Analysis of poems
- Forty Verses On Reality 1-10
- Forty Verses On Reality 11-20
- Letters To Sri Arunachala - Verses 1-5
- Letters To Sri Arunachala - Verses 11-15
- Letters To Sri Arunachala - Verses 16-20
- Letters To Sri Arunachala - Verses 21-25
- Letters To Sri Arunachala - Verses 26-30
- Letters To Sri Arunachala - Verses 31-35
- Letters To Sri Arunachala - Verses 6-10
Sri Ramana Maharshi (Tamil: ரமண மஹரிஷி), born Venkataraman Iyer, was a Hindu spiritual master ("jnani"). He was born to a Tamil-speaking Brahmin family in Tiruchuzhi, Tamil Nadu. After experiencing at age 16 what he later described as liberation (moksha), he left home for Arunachala, a mountain considered sacred by Hindus. He lived at the mountain for the rest of his life. Although born a Brahmin, he declared himself an "Atiasrami", a Sastraic state of non-attachment to anything in life and beyond all caste restrictions. The ashram that grew around him, Sri Ramana Ashram, is situated at the foothill of Arunchala, to the west to the pilgrimage town of Tiruvannamalai.
Sri Ramana Maharshi maintained that the purest form of his teachings was the powerful silence which radiated from his presence and quieted the minds of those attuned to it. He gave verbal teachings only for the benefit of those who could not understand his silence (or, perhaps, could not understand how to attain the silent state). His verbal teachings were said to flow from his direct experience of Atman as the only existing reality. When asked for advice, he recommended self-enquiry as the fastest path to moksha. Though his primary teaching is associated with Non-dualism, Advaita Vedanta, and Jnana yoga, he recommended Bhakti to those he saw were fit for it, and gave his approval to a variety of paths and practices.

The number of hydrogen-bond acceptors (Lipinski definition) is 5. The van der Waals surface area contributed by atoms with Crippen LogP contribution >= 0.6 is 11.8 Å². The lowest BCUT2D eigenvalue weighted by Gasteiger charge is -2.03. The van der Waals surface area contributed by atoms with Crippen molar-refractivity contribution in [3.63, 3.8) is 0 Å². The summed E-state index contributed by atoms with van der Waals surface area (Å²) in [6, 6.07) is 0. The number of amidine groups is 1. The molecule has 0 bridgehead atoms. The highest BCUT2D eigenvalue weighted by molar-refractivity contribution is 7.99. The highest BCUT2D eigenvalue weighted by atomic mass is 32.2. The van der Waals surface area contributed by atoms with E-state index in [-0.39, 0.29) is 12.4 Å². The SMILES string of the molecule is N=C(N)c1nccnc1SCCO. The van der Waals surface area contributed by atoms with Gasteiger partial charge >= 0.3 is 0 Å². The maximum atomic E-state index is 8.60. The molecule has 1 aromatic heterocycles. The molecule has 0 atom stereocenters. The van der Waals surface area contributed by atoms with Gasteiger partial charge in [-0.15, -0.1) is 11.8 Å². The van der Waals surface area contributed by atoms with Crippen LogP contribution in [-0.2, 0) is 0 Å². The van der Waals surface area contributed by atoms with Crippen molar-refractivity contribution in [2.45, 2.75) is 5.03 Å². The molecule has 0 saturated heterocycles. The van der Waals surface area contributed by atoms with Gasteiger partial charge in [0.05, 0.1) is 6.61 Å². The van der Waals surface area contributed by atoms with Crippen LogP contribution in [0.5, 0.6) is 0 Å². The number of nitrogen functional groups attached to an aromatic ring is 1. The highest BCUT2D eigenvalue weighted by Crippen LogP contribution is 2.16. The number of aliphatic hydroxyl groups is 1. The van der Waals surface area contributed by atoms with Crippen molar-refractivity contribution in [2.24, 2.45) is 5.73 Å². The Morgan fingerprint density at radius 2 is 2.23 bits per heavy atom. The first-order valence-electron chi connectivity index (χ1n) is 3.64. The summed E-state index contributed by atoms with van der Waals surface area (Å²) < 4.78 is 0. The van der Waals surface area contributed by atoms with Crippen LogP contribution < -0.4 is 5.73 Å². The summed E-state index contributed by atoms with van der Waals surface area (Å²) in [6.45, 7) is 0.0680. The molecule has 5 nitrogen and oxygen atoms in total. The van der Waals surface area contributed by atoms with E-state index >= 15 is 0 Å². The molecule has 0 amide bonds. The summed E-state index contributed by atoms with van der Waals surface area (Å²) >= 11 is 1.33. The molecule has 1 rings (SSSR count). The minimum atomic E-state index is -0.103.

Sri Ramana was born in a village called Tiruchuli (Tiruchuzhi) near Aruppukkottai, Madurai in Tamil Nadu, South India on Arudra Darshanam day, into an orthodox Hindu Tamil (Iyer) family, the second of four children of Sundaram Iyer (1845?-1892), from the lineage of Parashara, and Azhagammal (?-1922), and named Venkataraman at birth. His siblings were Nagaswamy (1877–1900), Nagasundaram (1886–1953) and sister Alamelu (1891/92-1953). Venkataraman's father was a respected pleader.
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